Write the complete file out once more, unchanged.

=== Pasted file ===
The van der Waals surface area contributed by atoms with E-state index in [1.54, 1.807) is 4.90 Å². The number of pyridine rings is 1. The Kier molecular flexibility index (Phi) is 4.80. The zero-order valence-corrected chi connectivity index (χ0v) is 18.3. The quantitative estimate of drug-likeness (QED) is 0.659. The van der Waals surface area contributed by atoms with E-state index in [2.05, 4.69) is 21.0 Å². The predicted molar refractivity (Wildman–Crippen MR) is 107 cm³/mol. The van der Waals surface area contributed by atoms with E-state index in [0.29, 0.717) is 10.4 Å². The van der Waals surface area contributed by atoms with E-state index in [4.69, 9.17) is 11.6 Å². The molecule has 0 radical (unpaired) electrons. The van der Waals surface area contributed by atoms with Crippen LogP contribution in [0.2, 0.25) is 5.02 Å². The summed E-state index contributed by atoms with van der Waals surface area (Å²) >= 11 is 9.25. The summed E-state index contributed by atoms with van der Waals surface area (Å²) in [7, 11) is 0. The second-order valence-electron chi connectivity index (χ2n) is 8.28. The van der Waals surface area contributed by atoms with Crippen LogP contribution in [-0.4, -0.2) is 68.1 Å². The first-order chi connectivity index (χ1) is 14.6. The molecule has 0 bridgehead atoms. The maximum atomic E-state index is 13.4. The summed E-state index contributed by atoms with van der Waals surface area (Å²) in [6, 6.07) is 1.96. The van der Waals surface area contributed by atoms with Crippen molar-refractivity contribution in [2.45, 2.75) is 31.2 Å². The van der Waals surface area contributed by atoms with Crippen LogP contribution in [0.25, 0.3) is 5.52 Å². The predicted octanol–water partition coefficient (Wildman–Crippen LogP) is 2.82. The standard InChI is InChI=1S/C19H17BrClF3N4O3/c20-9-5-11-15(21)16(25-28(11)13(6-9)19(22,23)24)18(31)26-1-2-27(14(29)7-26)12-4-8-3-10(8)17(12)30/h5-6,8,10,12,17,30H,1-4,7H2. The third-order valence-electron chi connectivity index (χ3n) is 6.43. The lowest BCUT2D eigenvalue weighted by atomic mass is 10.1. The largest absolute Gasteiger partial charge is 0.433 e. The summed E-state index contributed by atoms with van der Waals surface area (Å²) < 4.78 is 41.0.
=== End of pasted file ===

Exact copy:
The van der Waals surface area contributed by atoms with E-state index in [1.54, 1.807) is 4.90 Å². The number of pyridine rings is 1. The Kier molecular flexibility index (Phi) is 4.80. The zero-order valence-corrected chi connectivity index (χ0v) is 18.3. The quantitative estimate of drug-likeness (QED) is 0.659. The van der Waals surface area contributed by atoms with E-state index in [2.05, 4.69) is 21.0 Å². The predicted molar refractivity (Wildman–Crippen MR) is 107 cm³/mol. The van der Waals surface area contributed by atoms with E-state index in [0.29, 0.717) is 10.4 Å². The van der Waals surface area contributed by atoms with E-state index in [4.69, 9.17) is 11.6 Å². The molecule has 0 radical (unpaired) electrons. The van der Waals surface area contributed by atoms with Crippen LogP contribution in [0.2, 0.25) is 5.02 Å². The summed E-state index contributed by atoms with van der Waals surface area (Å²) >= 11 is 9.25. The summed E-state index contributed by atoms with van der Waals surface area (Å²) in [7, 11) is 0. The second-order valence-electron chi connectivity index (χ2n) is 8.28. The van der Waals surface area contributed by atoms with Crippen LogP contribution in [-0.4, -0.2) is 68.1 Å². The first-order chi connectivity index (χ1) is 14.6. The molecule has 0 bridgehead atoms. The maximum atomic E-state index is 13.4. The summed E-state index contributed by atoms with van der Waals surface area (Å²) in [6, 6.07) is 1.96. The van der Waals surface area contributed by atoms with Crippen molar-refractivity contribution in [2.45, 2.75) is 31.2 Å². The van der Waals surface area contributed by atoms with Crippen LogP contribution in [0.25, 0.3) is 5.52 Å². The predicted octanol–water partition coefficient (Wildman–Crippen LogP) is 2.82. The standard InChI is InChI=1S/C19H17BrClF3N4O3/c20-9-5-11-15(21)16(25-28(11)13(6-9)19(22,23)24)18(31)26-1-2-27(14(29)7-26)12-4-8-3-10(8)17(12)30/h5-6,8,10,12,17,30H,1-4,7H2. The third-order valence-electron chi connectivity index (χ3n) is 6.43. The lowest BCUT2D eigenvalue weighted by atomic mass is 10.1. The largest absolute Gasteiger partial charge is 0.433 e. The summed E-state index contributed by atoms with van der Waals surface area (Å²) < 4.78 is 41.0.